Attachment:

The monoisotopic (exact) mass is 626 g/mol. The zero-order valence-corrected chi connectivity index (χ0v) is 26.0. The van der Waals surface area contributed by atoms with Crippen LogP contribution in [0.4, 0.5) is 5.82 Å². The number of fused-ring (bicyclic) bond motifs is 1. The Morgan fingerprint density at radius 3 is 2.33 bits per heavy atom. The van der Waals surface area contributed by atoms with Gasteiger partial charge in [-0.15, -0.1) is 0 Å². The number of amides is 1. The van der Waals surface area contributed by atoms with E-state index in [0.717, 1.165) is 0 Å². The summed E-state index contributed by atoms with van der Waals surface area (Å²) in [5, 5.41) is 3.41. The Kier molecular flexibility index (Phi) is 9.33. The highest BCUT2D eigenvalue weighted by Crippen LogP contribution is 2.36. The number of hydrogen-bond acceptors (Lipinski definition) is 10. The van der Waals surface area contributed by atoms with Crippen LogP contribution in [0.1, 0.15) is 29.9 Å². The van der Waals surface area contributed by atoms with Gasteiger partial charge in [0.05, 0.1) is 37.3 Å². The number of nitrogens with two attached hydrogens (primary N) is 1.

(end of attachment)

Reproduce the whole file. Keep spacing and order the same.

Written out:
The monoisotopic (exact) mass is 626 g/mol. The zero-order valence-corrected chi connectivity index (χ0v) is 26.0. The van der Waals surface area contributed by atoms with Crippen LogP contribution in [0.4, 0.5) is 5.82 Å². The number of fused-ring (bicyclic) bond motifs is 1. The Morgan fingerprint density at radius 3 is 2.33 bits per heavy atom. The van der Waals surface area contributed by atoms with Gasteiger partial charge in [-0.15, -0.1) is 0 Å². The number of amides is 1. The van der Waals surface area contributed by atoms with E-state index in [0.717, 1.165) is 0 Å². The summed E-state index contributed by atoms with van der Waals surface area (Å²) in [5, 5.41) is 3.41. The Kier molecular flexibility index (Phi) is 9.33. The highest BCUT2D eigenvalue weighted by Crippen LogP contribution is 2.36. The number of hydrogen-bond acceptors (Lipinski definition) is 10. The van der Waals surface area contributed by atoms with Crippen LogP contribution in [0.1, 0.15) is 29.9 Å². The van der Waals surface area contributed by atoms with Gasteiger partial charge in [0.05, 0.1) is 37.3 Å². The number of nitrogens with two attached hydrogens (primary N) is 1.